488 Madison Avenue
New York, NY 10022
Ever considered working for a big-shot advertising agency?
TBWA/Chiat/Day has offices in LA, San Francisco, New York, and
Toronto, to name a few, and, thanks in part to the recent
Nextel win, the New York office of the company is in serious
By next week, they will have hired 100 full-time employees since
June 2 of this year, and they plan to continue hiring for the
Here is some useful information from Tara Guttridge, HR manager
for the New York office, including:
a. Company backgrounder and clients list
b. Corporate culture notes
c. 3 best ways to get your foot in the door
d. 7 tips for interview "home runs"
e. Biggest interview mistakes for you to avoid
f. Inside scoop on their HR Dept
-> Company background
TBWA/Chiat/Day, a division of Omnicom Group, has been around for
about 30 years. Headquartered in New York City, TBWAWorldwide
operates over 225 offices in 72 countries. The agency's work was
recognized in 2001 with The Grand Effie for Nissan Xterra. This
was the agency’s third US Grand Effie in a row and its ninth in
15 years (three times more than any other agency).
Executives look for entrepreneurial, innovative thinking, and are
willing to take a chance on someone if they see a glimpse of
something unique. "For instance, in our account planning group we
hired an attorney whose experience was law," Guttridge says.
"She's incredibly intelligent, her background was diverse, and
someone here saw something in her."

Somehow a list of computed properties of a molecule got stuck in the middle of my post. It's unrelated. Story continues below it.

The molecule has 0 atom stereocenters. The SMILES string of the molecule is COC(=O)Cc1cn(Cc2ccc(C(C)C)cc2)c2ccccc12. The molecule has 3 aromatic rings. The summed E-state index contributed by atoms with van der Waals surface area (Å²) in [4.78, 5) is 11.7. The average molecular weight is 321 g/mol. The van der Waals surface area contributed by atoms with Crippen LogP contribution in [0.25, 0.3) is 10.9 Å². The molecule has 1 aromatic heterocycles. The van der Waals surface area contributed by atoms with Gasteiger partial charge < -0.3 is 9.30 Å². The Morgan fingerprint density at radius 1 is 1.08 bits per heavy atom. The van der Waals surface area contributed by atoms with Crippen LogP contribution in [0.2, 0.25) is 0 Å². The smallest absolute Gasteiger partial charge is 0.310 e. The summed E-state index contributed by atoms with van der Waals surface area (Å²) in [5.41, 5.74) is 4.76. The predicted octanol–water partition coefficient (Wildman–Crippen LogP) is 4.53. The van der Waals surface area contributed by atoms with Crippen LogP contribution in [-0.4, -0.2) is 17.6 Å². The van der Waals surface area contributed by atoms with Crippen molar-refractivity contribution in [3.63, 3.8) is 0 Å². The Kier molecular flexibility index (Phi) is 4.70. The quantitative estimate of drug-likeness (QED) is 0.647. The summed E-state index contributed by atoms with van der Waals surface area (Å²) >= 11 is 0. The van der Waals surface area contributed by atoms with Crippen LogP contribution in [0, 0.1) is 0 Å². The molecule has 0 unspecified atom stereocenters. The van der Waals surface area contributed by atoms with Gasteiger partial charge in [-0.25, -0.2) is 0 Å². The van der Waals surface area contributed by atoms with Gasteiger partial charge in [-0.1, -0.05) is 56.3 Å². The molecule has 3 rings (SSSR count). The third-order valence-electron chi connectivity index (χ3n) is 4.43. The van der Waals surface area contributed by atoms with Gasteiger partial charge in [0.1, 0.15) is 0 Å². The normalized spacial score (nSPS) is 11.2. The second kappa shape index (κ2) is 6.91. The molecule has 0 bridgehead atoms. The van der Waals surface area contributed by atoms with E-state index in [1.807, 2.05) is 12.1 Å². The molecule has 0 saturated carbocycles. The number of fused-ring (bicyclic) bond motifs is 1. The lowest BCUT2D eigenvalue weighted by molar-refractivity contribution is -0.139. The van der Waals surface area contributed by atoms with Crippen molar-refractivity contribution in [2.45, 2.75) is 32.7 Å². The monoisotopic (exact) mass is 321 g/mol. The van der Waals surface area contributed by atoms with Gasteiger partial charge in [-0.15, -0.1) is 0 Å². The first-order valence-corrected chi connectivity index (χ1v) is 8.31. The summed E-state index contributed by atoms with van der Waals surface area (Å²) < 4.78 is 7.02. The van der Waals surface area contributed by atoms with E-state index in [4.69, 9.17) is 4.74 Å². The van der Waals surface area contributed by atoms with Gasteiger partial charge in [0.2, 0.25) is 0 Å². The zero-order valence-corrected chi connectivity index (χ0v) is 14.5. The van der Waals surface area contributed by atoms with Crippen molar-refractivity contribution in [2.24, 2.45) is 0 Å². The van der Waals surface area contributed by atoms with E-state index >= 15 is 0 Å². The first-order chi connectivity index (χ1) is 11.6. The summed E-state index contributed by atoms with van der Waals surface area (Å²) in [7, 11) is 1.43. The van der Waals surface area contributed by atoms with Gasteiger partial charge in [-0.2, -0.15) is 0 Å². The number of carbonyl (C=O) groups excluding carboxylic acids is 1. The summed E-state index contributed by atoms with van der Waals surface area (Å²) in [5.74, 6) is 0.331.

To give you an idea of the company's mindset: They celebrate
"Disruption Days," in which they invite the client to come and
brainstorm with the president and top creative account people,
looking for ideas that have not been tried before.
They make sure, though, that they also invite folks from the
client side who do not necessarily have an automatic understanding
of what happens inside an agency. They are encouraged to bring
ideas, as well.
Clients of TBWA/Chiat/Day include Absolut Vodka, Embassy Suites,
Kenneth Cole, Kmart, New York Public Schools, and Pfizer.
-> Corporate culture notes
A quote hangs in the New York office's clubhouse. It reads: "Good
enough is not enough."
They are obviously a driven bunch of folks, but the sense we got
from Guttridge and TBWA's freelance recruiter Lise Katz is that
they are relatively laid back, too.
"Everybody interacts with everybody at all levels," Guttridge
says. "We all work in open areas, so an assistant could be
working next to an account director."
There are only a few offices (you know, for the president, the HR
director, the CFO) and the retail production center is in
cubicles, but the rest is an open environment.
There is no dress code (though one interviewee was apparently not
asked back for a second interview because of a low-cut top), and
"You can share a joke with the president of the agency. But you
need to know when to act appropriately," says Guttridge.
After all, there is politics in every office, no matter how
-> 3 best ways to get your foot in the door
#1. Send a resume to firstname.lastname@example.org.
While you might think you will get lost in the shuffle, Katz
assures us she reads every resume.
They look at the obvious: education, work experience, what
clients you have worked on, how long you' have stayed at previous
positions. They also look at outside interests, anything that
will make you stand out.
"We're looking for people with integrated backgrounds, people who
will partner with clients and not just offer them what has been
done before," says Guttridge.